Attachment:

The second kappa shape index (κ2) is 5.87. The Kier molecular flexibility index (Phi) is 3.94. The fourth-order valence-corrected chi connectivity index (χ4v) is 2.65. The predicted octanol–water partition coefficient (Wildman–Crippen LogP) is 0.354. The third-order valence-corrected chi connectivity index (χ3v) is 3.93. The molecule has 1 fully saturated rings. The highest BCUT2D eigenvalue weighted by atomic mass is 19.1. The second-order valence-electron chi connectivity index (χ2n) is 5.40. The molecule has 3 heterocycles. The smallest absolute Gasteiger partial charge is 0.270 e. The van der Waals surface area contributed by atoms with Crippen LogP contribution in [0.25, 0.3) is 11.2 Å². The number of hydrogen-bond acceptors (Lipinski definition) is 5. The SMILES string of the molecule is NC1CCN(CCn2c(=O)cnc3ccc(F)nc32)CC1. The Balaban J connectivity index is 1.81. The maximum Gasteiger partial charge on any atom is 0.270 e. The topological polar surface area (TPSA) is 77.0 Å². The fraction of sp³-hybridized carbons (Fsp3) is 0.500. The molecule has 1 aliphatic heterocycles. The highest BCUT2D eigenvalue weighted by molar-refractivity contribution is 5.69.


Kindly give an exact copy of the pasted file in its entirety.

The second kappa shape index (κ2) is 5.87. The Kier molecular flexibility index (Phi) is 3.94. The fourth-order valence-corrected chi connectivity index (χ4v) is 2.65. The predicted octanol–water partition coefficient (Wildman–Crippen LogP) is 0.354. The third-order valence-corrected chi connectivity index (χ3v) is 3.93. The molecule has 1 fully saturated rings. The highest BCUT2D eigenvalue weighted by atomic mass is 19.1. The second-order valence-electron chi connectivity index (χ2n) is 5.40. The molecule has 3 heterocycles. The smallest absolute Gasteiger partial charge is 0.270 e. The van der Waals surface area contributed by atoms with Crippen LogP contribution in [0.25, 0.3) is 11.2 Å². The number of hydrogen-bond acceptors (Lipinski definition) is 5. The SMILES string of the molecule is NC1CCN(CCn2c(=O)cnc3ccc(F)nc32)CC1. The Balaban J connectivity index is 1.81. The maximum Gasteiger partial charge on any atom is 0.270 e. The topological polar surface area (TPSA) is 77.0 Å². The fraction of sp³-hybridized carbons (Fsp3) is 0.500. The molecule has 1 aliphatic heterocycles. The highest BCUT2D eigenvalue weighted by molar-refractivity contribution is 5.69.